Alcatel-Lucent’s quarter was far from happy, but there were still happy signs in a small increase in revenues and continued improvement in margins. The sales of IP products were also good, and all of this seems to indicate that the “Shift” plan the company outlined (and whose restructuring costs killed the bottom line this quarter) has a chance of success. The question, of course, is whether that indication is real.
One thing that the Shift recognized is that there are too many low-margin things hanging around the bottom line. About two-thirds of the company’s revenues come from what would be considered commodity or commoditizing products, and even the IP and mobile space are under margin pressure. Some of this stuff is likely never going to see the high-margin light of day again, and the fact is that Alcatel-Lucent needs to shed that part of its business ASAP. They will lose on price to Huawei every time, and where features can’t be made meaningful price competition is inevitable. And even cutting stuff that needs to be cut won’t make the rest a safe haven.
It would seem logical that the service layer of the network is where Alcatel-Lucent would look for the value pot of gold, and in fact no company has done as much to build a coherent technical strategy in services. Their strength in mobile ecosystems and content delivery give them two of the three monetization pillars operators are looking for, and that’s more than many of their competitors have. Arch-rival Juniper, for example, has no convincing strength in any of the three. I think that you can argue that Alcatel-Lucent’s technical coherence has been totally dissipated by an almost complete lack of effective articulation, but there’s also the matter of that missing monetization pillar—which happens to be the cloud.
Of all the monetization project categories operators generally recognize, cloud computing is the run-away winner. Cloud monetization projects have advanced to trial-or-later in about 50% more cases than any other monetization project type, and content or mobile monetization projects that involve the cloud move faster and further than those that don’t. In the cloud, Alcatel-Lucent has a problem because it has no servers, which market-leader Cisco has and is winning deals with. What Alcatel-Lucent needs to do is to create a software-driven vision of the cloud and make it compelling.
CloudBand is obviously an attempt to do that. Their Nuage SDN position is a good one (one of the best, perhaps even the best), and a marriage of the two would be a helpful thing for carrier-flavored cloud computing. Alcatel-Lucent has just launched an NFV ecosystem inside CloudBand that could have great promise, but there isn’t much information available on it and that’s not the foundation for a compelling position.
I have to wonder whether there’s not a little of Bell Labs paranoia creeping in here. Remember that Bell Labs is an innovation giant, even if sometimes it seems a lot of the scientists are studying where their laps go when they stand up. With what is arguably their most politically powerful internal constituency aimed at creating intellectual property, could it be that Alcatel-Lucent is so afraid of having their thunder stolen by others (perhaps Huawei?) that they keep everything under wraps? It’s hard to get buyers to purchase things you won’t describe. At any rate, I’ve got a discussion scheduled on CloudBand, and it will be interesting to see how much gets revealed and what its impact might be.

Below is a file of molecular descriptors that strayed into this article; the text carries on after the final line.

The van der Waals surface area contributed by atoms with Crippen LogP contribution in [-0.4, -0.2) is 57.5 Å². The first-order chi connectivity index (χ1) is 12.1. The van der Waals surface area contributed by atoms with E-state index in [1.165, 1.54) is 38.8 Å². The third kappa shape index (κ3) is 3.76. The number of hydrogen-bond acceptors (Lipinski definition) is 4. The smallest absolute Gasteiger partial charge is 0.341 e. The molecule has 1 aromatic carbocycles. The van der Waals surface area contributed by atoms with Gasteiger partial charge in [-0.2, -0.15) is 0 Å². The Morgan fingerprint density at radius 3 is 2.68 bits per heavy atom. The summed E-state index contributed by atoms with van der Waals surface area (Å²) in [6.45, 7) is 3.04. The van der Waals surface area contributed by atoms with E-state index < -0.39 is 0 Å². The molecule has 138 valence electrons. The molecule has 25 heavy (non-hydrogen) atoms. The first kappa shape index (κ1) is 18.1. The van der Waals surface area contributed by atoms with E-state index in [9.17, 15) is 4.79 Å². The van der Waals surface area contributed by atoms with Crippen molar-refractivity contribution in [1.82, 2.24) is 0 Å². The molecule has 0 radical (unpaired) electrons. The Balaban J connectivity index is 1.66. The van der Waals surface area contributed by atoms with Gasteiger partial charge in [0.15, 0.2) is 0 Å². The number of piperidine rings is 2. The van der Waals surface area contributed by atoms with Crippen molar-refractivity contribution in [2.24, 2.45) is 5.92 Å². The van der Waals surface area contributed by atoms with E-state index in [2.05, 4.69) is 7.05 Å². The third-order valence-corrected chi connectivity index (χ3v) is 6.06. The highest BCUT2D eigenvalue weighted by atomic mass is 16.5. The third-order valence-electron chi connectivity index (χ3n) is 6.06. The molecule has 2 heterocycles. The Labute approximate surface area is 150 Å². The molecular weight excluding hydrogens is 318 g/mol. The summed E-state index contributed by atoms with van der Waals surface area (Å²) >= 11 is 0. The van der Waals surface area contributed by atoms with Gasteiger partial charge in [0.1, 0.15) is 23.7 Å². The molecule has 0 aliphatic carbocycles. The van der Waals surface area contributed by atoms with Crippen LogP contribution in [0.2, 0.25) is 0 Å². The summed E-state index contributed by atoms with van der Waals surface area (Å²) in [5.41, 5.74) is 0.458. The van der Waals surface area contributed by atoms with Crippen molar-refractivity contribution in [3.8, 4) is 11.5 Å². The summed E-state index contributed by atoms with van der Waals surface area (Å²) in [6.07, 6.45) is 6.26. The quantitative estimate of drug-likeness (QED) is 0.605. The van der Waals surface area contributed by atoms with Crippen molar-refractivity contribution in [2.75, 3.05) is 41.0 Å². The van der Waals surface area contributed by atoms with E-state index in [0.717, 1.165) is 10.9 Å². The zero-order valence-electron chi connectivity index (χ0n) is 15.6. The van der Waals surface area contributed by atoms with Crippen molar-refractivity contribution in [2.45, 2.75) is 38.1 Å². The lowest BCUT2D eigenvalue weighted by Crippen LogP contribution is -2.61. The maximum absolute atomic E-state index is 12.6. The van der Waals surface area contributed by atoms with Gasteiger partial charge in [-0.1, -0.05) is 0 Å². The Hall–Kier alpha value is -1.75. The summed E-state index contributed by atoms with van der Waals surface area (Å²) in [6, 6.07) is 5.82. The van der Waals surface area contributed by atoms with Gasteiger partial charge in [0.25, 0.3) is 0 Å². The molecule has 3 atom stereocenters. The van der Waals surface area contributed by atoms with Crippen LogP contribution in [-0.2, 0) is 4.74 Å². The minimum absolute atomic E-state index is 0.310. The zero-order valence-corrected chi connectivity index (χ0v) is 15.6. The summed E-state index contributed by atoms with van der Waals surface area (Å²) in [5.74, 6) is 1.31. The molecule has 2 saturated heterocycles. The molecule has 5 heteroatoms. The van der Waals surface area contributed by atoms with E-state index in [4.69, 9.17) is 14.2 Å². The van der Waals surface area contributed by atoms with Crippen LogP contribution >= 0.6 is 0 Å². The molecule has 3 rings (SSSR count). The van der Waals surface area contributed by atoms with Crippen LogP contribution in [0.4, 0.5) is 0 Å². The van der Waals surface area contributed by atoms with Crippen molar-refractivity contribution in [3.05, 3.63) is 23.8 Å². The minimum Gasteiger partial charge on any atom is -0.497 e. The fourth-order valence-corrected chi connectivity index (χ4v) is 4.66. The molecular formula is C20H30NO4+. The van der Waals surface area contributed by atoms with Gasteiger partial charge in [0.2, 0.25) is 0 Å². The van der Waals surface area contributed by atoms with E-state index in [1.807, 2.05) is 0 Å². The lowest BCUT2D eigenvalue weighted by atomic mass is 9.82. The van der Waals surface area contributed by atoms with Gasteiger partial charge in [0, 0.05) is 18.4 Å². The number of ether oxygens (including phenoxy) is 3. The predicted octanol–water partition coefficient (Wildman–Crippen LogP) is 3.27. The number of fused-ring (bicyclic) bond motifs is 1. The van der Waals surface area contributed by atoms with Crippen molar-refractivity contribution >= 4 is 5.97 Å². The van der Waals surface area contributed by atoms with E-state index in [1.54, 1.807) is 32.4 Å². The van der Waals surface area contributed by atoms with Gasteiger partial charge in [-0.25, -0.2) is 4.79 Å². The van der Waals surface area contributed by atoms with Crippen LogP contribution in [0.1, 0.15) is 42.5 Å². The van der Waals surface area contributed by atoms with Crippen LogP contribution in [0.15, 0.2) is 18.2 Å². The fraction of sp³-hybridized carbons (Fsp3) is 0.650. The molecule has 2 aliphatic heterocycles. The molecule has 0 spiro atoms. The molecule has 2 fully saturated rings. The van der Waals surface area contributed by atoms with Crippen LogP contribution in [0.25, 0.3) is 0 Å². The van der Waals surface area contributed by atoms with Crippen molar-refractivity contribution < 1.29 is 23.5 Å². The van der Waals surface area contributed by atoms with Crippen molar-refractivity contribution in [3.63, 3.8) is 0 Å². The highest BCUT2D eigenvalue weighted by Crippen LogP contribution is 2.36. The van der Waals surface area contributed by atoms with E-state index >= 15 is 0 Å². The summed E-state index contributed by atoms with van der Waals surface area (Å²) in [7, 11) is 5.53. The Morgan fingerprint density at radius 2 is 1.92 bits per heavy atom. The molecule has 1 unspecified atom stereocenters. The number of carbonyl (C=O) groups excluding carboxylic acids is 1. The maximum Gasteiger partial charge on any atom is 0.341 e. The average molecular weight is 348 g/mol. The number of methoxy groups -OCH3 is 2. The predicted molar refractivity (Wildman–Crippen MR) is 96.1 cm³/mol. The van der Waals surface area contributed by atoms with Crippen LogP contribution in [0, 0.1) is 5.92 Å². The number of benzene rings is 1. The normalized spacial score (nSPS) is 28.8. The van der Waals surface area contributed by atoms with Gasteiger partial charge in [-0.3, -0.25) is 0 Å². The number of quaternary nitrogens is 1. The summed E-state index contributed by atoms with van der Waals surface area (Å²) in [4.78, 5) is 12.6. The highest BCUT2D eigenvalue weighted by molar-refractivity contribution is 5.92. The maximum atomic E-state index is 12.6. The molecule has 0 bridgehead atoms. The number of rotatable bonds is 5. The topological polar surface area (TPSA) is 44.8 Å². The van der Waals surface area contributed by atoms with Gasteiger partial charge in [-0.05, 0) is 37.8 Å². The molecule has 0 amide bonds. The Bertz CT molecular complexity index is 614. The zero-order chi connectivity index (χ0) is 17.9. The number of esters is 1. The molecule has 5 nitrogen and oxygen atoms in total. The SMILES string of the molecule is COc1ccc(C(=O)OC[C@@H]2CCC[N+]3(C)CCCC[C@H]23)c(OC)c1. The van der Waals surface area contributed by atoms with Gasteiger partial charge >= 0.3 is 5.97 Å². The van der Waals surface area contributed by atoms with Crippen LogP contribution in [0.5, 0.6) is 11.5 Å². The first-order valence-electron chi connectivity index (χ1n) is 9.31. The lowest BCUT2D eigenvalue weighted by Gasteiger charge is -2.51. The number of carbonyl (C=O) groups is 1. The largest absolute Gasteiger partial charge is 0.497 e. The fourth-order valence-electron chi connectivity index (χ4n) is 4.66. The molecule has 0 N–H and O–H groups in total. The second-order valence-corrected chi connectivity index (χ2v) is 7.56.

Meanwhile, there is an important truth that Alcatel-Lucent needs to consider, cloud-wise. I’ll call it the “commutative property of cloud”. If I host virtual functions as cloud components, and if I host SaaS application components as cloud components, and if I can deploy and manage them with the same tools, then are they not the same thing? And if SaaS and NFV are really the same under the skin, could it be that CloudBand’s NFV processes are actually steps toward a rational position for Alcatel-Lucent in cloud computing? Remember that my CloudNFV initiative has always had the goal of supporting NFV and SaaS equally in both deployment and management/operations. It’s possible to do that with the right approach.
Sprint also released numbers, and their subscriber losses are truly appalling. Mobile services are a game for giants, and as soon as you lose the advantage of scale you fall into that murky category of being too big to be specialized and too small to be interesting to the masses. Sprint, clearly, has a lot to gain from a stronger cost-and-services balance, and just as clearly something like a complete carrier cloud story would be helpful to them. Inside, though, they seem to have some of the same challenges that Alcatel-Lucent has. They need a big, bold, vision of the future and not just a mechanism for slowing the bleeding. Cloud-based mobile/behavioral symbiosis would be the best, even the ideal, answer, but mobile monetization has the lowest rate of advance to trial-or-later of any of the three monetization classes. This, despite the fact that it now has the highest priority and the highest level of “potential” revenue gain according to operators.
Sprint is considering the future. Alcatel-Lucent is considering the future. Both have to realize that the future is the cloud, for a bunch of reasons. Huawei isn’t strong there. Feature differentiation is good there. Cisco is threatening to seize it, so everyone needs to get their turf staked out. Operators are deploying cloud even where cloud computing isn’t the focus. It’s a concept that cuts across the operator Tiers and the market geographies. So the message for both Alcatel-Lucent and Sprint? Think cloud before it’s too late.